back to top

Despite Hype, Cicada Double-brood Emergence Won’t Affect Virginia

Don’t panic: Although there’s been recent media hype about a rare cicada double-brood emerging this spring, most parts of Virginia will not see any periodical cicadas.

Starting in late April, Virginians living south of Caroline and east of the Interstate 95 corridor should begin looking for the emergence of Brood XIX, a population of 13-year periodical cicadas produced from eggs laid in 2011. Virginians living along the North Carolina border, especially those in Brunswick County, should also be on the lookout.

“We are at the very edge of the range of Brood XIX. This makes it difficult to predict exactly where Brood XIX cicadas will emerge.” said Doug Pfeiffer, professor and Extension specialist in the Department of Entomology. “Urban development also affects where we will see cicadas. These insects need trees — hosts longed-lived enough to support multiple generations of 13-year life cycles. Urban development can do away with local cicada populations.”

The 2024 periodical cicada emergence heat map. Image by Devon Johnson for Virginia Tech.

Brood XIX cicadas will live briefly, mating and laying eggs. After a few weeks, the adults will die and their bodies will provide a pulse of nutrients to our ecosystems.

Although they are noisy and numerous, cicadas are harmless to humans and pets. They can damage young woody trees and shrubs when they lay eggs and recent research has indicated that adult cicadas feed on plant sap, but cicadas are generally not a concern for home gardeners.

Here’s what you need to know:

  • Most Virginians will not see periodical cicadas in 2024.
  • There are annual cicadas that emerge every year. Annual cicadas have black-green coloring, while periodical cicadas have black-red-orange coloring.
  • Cicadas are harmless to people and pets.
  • Adult cicadas do not damage your plants, but young woody plants can be damaged by the egg-laying process.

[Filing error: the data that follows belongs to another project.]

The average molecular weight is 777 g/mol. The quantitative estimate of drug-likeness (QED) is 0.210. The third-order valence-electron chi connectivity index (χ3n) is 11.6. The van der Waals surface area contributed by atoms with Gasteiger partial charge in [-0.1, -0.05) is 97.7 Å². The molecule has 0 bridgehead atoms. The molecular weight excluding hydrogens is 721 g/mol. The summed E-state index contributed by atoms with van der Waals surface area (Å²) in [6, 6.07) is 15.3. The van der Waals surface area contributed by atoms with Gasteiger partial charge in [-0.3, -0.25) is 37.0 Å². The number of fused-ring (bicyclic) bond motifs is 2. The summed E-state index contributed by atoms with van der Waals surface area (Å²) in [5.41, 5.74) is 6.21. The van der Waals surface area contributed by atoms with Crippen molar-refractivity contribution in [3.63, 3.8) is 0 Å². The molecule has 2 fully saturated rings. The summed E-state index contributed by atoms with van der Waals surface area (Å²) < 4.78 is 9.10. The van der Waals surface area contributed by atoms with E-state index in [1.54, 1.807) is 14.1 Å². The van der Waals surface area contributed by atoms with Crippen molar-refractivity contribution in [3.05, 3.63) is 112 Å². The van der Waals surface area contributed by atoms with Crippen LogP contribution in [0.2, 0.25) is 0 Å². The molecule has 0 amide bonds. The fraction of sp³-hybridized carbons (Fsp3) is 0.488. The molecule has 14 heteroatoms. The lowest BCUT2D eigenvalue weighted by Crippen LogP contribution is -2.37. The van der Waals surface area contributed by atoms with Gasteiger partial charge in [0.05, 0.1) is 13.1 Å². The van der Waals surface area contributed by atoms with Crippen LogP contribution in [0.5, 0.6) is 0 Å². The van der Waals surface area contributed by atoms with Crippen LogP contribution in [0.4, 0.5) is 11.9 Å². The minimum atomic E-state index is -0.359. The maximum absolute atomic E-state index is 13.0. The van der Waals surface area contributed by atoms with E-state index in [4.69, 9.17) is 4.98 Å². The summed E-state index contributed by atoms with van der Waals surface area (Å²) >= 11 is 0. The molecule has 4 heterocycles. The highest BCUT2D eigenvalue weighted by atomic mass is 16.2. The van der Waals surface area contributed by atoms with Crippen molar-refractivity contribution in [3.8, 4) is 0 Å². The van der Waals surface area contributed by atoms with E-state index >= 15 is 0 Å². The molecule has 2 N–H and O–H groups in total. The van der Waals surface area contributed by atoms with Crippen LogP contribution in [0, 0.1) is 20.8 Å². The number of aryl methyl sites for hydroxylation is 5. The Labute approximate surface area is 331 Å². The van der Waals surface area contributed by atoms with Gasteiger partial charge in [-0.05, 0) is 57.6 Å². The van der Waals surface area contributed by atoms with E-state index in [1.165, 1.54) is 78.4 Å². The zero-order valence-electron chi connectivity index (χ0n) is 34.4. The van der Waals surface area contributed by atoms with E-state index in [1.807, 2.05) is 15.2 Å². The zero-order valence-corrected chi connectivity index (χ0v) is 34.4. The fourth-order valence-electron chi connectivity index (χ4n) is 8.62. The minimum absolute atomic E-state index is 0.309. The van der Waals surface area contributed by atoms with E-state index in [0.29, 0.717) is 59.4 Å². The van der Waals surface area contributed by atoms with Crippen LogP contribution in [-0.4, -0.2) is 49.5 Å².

Periodical cicadas evolved to avoid predators

“Cicadas are really fascinating,” said Pfeiffer. “They have evolved this strategy of emerging all at once in order to overwhelm predators, a defense strategy called predator satiation.

“Periodical cicadas emerge after either 13 or 17 years, both prime numbers,” said Pfeiffer. “That is an adaptation to avoid predators who might develop a converging lifecycle and emerge to eat them.”

After cicadas lay their eggs in pencil-diameter woody stems, they will die. A forest floor may be covered in millions of cicada bodies, which will enrich the soil for a number of years. This year’s Brood XIX eggs will hatch into tiny cicada nymphs, which will burrow into the soil, where they will spend the next 13 years feeding on the water and nutrients transported through the vascular system in plant roots.

A periodical cicada outbreak can sometimes seem staggeringly large, and cicadas can cause economic damage for fruit growers.

“Cicadas can come in and overwhelm an orchard quickly,” said Pfeiffer. “If you have young trees, bushes, or vines in an area predicted to see an outbreak, you can consider protecting them with bird netting.”

Annual cicadas look more green-black while periodical cicadas look more red-brown.

Cicadas do not bite and are safe for people, including children, to handle and explore. There are multiple species of periodical cicadas in an emergence. Brood XIX includes four species, each of which has a slightly different appearance and auditory call.

Periodical cicadas exist only in North America. In exchange for a few weeks of minor inconvenience, they offer us an opportunity to appreciate the commonwealth’s diversity of native species.

But what about the double-brood?

Although Virginia will only experience the emergence of Brood XIX, a brood of 17-year cicadas called Brood XII also will emerge in 2024. This brood lives in parts of Southern Illinois — not in Virginia — and there is little geographic overlap between these two broods.

Extension Master Gardeners are trained volunteer educators who bring the resources of Virginia’s land-grant universities to the people of the commonwealth. Visit the Extension Master Gardener Program website for more information or to become an Extension Master Gardener.

By Devon Johnson

Latest Articles

- Advertisement -Fox Radio CBS Sports Radio Advertisement

Latest Articles

- Advertisement -Fox Radio CBS Sports Radio Advertisement

Related Articles